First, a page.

The Data & Marketing Association (DMA) has recently launched a new campaign to address industrywide skills and talent shortages, professionalise the industry, and fuel future growth in the UK’s digital economy. The current skills crisis will only worsen if the marketing and creative industries do not seek a culture change – towards continuous, structured learning.
Direction, support and structure are the essential building blocks of a learning culture yet are also often the main barriers to professional development. For that reason, the DMA is advocating for ‘Micro-upskilling’ – committing as little as one hour a week per employee to structured e-learning and professional development.
The Open University’s Business Barometer 2022 found over three-quarters (78%) of organisations are seeing reduced output, profitability, or growth due to the impact of the current skills shortages.
A lack of upskilling is a key reason why – 70% of professionals currently upskill less than an hour a week, according to a recent DMA poll.
“Our community needs to act now to help reduce creative, data and digital skills gaps and talent shortages seen across the UK’s digital economy. We want to futureproof the data-driven marketing industry and fuel economic growth by addressing the current skills crisis,” Rachel Aldighieri, MD of the DMA.
Micro-upskilling is one of the key solutions, with potential for short- and long-term benefits.
“A little and often mentality creates a habit that can fit around other responsibilities without damaging productivity – that’s important as technology evolves and professionals increasingly struggle to find the time to upskill. It can also allow skills acquisition in the short-term, while instilling a long-term learning habit that benefits the employee and employer,” added Aldighieri.
Business and government must invest in talent development
Businesses need to invest in talent and professional development. For upskilling to become more effective, leadership teams need to create a culture of continuous learning and give direction, support, and structure.
Leadership teams must take note as upskilling is also key for talent retention. Recent research found that 32% of UK employees changed jobs in last 12 months because their employer didn’t offer upskilling or training opportunities.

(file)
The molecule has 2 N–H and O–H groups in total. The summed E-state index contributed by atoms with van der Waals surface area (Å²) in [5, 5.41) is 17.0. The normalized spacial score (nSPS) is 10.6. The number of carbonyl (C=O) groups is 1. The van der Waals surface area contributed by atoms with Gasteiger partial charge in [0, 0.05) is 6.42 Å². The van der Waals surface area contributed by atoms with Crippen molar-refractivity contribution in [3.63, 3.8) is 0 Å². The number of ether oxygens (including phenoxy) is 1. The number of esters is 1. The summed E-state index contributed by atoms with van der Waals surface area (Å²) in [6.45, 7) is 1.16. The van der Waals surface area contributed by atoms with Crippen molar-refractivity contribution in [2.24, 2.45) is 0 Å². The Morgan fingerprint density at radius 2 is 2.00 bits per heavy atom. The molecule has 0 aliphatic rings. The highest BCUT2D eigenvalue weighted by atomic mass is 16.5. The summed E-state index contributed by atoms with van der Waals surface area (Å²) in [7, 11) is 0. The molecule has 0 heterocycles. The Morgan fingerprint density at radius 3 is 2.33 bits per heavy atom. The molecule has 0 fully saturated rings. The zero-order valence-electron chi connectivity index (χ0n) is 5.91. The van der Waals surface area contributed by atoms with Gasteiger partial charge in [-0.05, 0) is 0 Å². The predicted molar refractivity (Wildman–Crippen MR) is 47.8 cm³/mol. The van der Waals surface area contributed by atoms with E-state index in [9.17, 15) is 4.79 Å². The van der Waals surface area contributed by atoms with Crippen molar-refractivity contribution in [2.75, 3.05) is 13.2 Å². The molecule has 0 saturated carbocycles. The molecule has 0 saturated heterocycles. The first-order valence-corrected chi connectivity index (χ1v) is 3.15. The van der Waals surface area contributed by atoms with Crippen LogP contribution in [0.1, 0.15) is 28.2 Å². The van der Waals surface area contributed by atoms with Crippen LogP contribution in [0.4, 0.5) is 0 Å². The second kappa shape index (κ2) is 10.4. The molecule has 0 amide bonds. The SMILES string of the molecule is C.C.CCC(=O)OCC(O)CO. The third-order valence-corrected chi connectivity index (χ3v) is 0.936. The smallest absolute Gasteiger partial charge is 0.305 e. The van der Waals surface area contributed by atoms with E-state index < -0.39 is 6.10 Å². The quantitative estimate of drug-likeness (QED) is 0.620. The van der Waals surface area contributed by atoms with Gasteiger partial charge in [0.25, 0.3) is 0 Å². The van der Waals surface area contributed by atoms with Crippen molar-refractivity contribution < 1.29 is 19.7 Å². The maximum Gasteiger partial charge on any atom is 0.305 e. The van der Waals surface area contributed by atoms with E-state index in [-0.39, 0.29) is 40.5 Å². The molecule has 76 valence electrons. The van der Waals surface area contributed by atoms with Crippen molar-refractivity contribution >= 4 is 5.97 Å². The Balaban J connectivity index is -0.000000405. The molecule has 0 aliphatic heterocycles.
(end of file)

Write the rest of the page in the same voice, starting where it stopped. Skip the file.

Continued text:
“The DMA is working with our community to introduce micro-upskilling as a key element of membership, to help marketing personnel enhance their skillsets and drive responsible business growth. We believe micro-upskilling will help to expand the digital and data-driven marketing skills of the current workforce,” stated Aldighieri.
However, this crisis isn’t just the responsibility of business leaders. The UK Government must deliver a more joined-up, unified National Data Strategy – to showcase the respected careers in marketing that talent with creative, data or digital skills can thrive in. Contrary to the UK Government’s recent comments, which allude to a new campaign getting brands to reduce prices by cutting marketing budgets.
Why should businesses invest less time and resource in marketing when there is a skills crisis impacting the UK digital economy?
Aldighieri ended: “We’d like the UK Government, supported by industry bodies like the DMA, to take a more proactive role in upskilling and reskilling the nation with core creative, data and digital skills. Utilising government and industry initiatives such as apprenticeship and retraining schemes. We want to drive responsible growth through the professionalisation of our industry.”
Further information can be found on the DMA website: https://dma.org.uk/article/introducing-micro-upskilling